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A day without third-party cookies is looming: By late 2023, Google plans to eliminate the use of third-party cookies in Chrome—a browser used by an estimated 3.04 billion people worldwide, essentially disabling how most of our advertising and technologies work today.
Third-party cookies have been the backbone of the marketing industry for the past decade. They allow ad platforms to trace individual users across the Web, understand users' habits and interests, and then serve ad content that is relevant to each user's browsing history.
So why is Google removing valuable third-party cookies and wreaking havoc on the marketing world? The answer comes down to concerns about data privacy. Google and other ad tech entities are under scrutiny for their data practices, and those practices began to be regulated with the passage of the GDPR by the European Union a few years ago.
Privacy firms are concerned about personally identifiable information (PII)—including full names, bank account numbers, and Social Security numbers—that can be collected from third-party pixels. People question whether entities (such as ad tech companies) collect PII that could be used on a wider scale or without consent from users. The idea is that those privacy concerns will be mitigated with the removal of third-party cookies.
When Google announced its plans for the removal of third-party cookies in Chrome, it left the industry spinning about how ad tech would function in the future. To reach a solution, Google introduced a Privacy Sandbox where ad tech companies, marketers, and website engineers could submit proposals for potential alternatives to fill the void left by third-party cookies.
Other companies, such as The Trade Desk and LiveRamp, began testing their own identity solutions: Unified ID 2.0 and Authenticated Traffic Solutions, respectively.
Many of the proposed solutions rely on a pixel placed on websites that collect users' data (such as email addresses) when they subscribe or login to an advertiser's or publisher's site.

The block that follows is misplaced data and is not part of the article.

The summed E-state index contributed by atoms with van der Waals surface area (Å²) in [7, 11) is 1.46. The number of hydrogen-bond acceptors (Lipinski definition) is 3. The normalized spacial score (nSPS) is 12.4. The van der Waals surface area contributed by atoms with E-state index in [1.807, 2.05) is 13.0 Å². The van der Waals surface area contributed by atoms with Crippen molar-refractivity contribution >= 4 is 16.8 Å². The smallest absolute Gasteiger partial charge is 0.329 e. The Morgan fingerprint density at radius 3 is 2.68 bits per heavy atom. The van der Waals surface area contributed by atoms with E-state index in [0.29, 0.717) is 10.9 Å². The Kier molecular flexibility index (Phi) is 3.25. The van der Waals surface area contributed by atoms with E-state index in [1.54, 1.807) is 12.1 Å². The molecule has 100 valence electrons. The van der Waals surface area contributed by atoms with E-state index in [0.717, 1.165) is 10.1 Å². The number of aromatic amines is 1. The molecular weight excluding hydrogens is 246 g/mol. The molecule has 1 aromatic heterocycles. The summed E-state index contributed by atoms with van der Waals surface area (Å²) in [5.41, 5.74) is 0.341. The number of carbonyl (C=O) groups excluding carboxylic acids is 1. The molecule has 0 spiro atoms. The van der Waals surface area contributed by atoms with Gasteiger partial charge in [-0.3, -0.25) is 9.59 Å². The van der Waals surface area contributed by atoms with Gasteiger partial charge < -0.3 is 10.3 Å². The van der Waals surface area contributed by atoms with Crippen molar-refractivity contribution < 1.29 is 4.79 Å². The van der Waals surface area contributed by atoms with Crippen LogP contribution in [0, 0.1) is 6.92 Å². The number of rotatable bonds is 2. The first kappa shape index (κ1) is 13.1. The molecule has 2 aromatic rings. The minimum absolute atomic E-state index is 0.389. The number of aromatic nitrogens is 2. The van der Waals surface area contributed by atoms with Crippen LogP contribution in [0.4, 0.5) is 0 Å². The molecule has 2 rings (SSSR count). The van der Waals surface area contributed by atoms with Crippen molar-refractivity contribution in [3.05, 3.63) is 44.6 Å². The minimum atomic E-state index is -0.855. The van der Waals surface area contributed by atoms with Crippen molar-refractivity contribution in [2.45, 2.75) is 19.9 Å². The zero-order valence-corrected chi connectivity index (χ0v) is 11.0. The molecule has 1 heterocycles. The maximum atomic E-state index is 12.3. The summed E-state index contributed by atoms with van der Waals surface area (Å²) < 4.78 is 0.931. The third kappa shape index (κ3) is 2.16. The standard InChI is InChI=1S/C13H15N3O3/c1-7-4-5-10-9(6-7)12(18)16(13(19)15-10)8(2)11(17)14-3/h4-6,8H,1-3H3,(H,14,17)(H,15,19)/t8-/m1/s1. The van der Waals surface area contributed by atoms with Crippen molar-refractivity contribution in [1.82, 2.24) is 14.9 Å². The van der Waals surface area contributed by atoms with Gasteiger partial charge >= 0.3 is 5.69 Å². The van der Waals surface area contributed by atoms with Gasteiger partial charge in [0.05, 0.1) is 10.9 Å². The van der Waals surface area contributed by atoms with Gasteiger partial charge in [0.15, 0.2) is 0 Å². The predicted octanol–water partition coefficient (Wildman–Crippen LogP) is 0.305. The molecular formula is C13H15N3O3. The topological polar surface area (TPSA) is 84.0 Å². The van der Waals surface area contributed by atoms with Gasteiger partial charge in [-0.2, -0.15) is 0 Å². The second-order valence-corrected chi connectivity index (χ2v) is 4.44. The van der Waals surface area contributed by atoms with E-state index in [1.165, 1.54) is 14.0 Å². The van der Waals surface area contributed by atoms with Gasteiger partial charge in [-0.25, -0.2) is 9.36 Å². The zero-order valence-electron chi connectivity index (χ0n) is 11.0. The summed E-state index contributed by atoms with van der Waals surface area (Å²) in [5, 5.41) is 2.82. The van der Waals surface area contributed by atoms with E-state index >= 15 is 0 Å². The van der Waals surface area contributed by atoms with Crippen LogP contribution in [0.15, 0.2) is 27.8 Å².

Although the changes are beneficial for protecting users' data privacy, they pose some challenges for advertisers and marketers, specifically in the following three areas.
Publishers and advertisers can use their own first-party data or rely on identity-mapping solutions to target prospects based on categories.
Google also proposed its Federated Learning of Cohorts (FLoC) solution, which would allow user consumption information to be gathered with consent, PII would be scrubbed, and the information would be placed in a bucket of users with similar attributes who could then be served relevant ads.
A lack of confidence exists around whether new targeting solutions will foster adequate retargeting and frequency capabilities.
If technology cannot target individual users, then how can ads truly be relevant to consumers and appear to them at the appropriate times in the consumer journey? If technology does not allow for third parties to follow users as they browse the Web, then how adequately will advertisers be able to track the frequency of ads shown to a single user?
Disabling third-party cookies will also leave a gap in marketers' abilities to follow a user to a brand's website and measure the effectiveness of their ad campaigns throughout the online consumer journey. Advertisers are eager to know how they will be able to track user activity down to their website KPIs without third-party cookies—especially for upper-funnel tactics.
The multitude of privacy changes uncovered thus far leaves advertisers and marketers itching to know what actions they should take now to combat a world without third-party cookies. Because many of the solutions and their impacts are still unknown, it is difficult to give an exact prescription to remedy the loss of consumer tracking and targeting.
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